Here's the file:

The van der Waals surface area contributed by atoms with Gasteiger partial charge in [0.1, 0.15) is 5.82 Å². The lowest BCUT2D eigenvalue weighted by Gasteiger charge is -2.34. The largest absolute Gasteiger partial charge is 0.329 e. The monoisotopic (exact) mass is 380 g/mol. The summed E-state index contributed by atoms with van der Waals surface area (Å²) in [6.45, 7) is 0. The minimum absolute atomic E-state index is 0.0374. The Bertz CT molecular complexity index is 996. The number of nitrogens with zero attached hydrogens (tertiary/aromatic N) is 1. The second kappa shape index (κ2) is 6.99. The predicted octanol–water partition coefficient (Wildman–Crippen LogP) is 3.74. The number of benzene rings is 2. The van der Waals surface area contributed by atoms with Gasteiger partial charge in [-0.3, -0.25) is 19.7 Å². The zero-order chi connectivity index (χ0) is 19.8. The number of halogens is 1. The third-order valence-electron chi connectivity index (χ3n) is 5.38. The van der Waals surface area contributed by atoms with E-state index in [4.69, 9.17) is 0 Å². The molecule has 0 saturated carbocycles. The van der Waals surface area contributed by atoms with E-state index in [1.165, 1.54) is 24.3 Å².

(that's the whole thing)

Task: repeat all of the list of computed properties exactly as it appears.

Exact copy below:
The van der Waals surface area contributed by atoms with Gasteiger partial charge in [0.1, 0.15) is 5.82 Å². The lowest BCUT2D eigenvalue weighted by Gasteiger charge is -2.34. The largest absolute Gasteiger partial charge is 0.329 e. The monoisotopic (exact) mass is 380 g/mol. The summed E-state index contributed by atoms with van der Waals surface area (Å²) in [6.45, 7) is 0. The minimum absolute atomic E-state index is 0.0374. The Bertz CT molecular complexity index is 996. The number of nitrogens with zero attached hydrogens (tertiary/aromatic N) is 1. The second kappa shape index (κ2) is 6.99. The predicted octanol–water partition coefficient (Wildman–Crippen LogP) is 3.74. The number of benzene rings is 2. The van der Waals surface area contributed by atoms with Gasteiger partial charge in [-0.3, -0.25) is 19.7 Å². The zero-order chi connectivity index (χ0) is 19.8. The number of halogens is 1. The third-order valence-electron chi connectivity index (χ3n) is 5.38. The van der Waals surface area contributed by atoms with E-state index in [4.69, 9.17) is 0 Å². The molecule has 0 saturated carbocycles. The van der Waals surface area contributed by atoms with E-state index in [1.165, 1.54) is 24.3 Å².